Co-writers Mateo Gil and director Alejandro Amenábar depict in this historical drama (70 years after the First Council of Nicaea) how with the imprimatur of Rome's Emperor Flavius Theodosius August (last emperor to rule over both the eastern and the western halves of the Roman Empire) a theocracy of Christians became intolerantly cruel, bent on exterminating and expelling anyone not wholly devoted to their dogma, beginning with all heathens and then Jews.

In public Orestes, after Hypatia had deflected his expression of affection for her toward the more beautiful muse of music, declares his love before performing on the aulos; Davus, also secretly desiring his mistress, prays to God: ""Don't let anyone else have her." Theon respects his daughter's freedom to pursue her science over marriage.

When a Christian mob insults the pagan gods, Olympius demands a violent response (Hypatia's protest falls on deaf ears), which Theon foolishly seconds, receiving a blow to his head by his own slave during the clash. Astonished at "so many Christians" in their midst, the pagans take refuge in the Serapeum (the temple dedicated to the syncretic Hellenistic-Egyptian god Serapis) and library, realizing the need to negotiate.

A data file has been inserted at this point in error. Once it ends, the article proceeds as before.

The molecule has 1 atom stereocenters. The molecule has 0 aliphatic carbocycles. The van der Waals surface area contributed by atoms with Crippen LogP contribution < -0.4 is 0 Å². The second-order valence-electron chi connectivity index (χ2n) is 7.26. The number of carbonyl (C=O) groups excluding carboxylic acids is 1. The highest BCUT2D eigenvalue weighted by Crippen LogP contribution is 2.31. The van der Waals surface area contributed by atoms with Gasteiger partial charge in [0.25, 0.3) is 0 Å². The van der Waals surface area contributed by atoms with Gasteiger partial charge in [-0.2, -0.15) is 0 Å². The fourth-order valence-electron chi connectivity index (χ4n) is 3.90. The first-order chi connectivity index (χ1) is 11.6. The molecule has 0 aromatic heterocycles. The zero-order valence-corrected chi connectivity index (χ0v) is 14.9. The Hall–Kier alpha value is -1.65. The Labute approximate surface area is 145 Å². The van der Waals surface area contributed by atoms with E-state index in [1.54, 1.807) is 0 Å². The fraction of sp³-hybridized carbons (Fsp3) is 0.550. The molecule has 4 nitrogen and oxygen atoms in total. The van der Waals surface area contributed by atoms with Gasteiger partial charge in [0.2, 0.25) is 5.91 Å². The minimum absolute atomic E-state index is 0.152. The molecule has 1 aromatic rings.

Reminded by an elderly man of Aristarchus's ancient assertion of a heliocentric model - "Aristarchus maintained that the Earth moves. The strange behavior of the wanderers was nothing more than an optical illusion caused by our movement in combination with theirs around the Sun" - Hypatia ("If I could just unravel this just a little bit more, and just get a little closer to the answer, then... Then I would go to my grave a happy woman") listens as well to Davus's caveat: "If the Earth is moving, every time you drop an object, it would fall further behind…."

Outside the Prefect announces the emperor's verdict in favor of the Christians along with an order for the "insurgents" to immediately depart from the library and temple. Fearing that the Christians - battering down the gates while shouting "God is one! Hallelujah!" - will desecrate, destroy, and burn the knowledge and wisdom of ages, Hypatia and others collect as many of the most important scrolls as they can carry for safekeeping.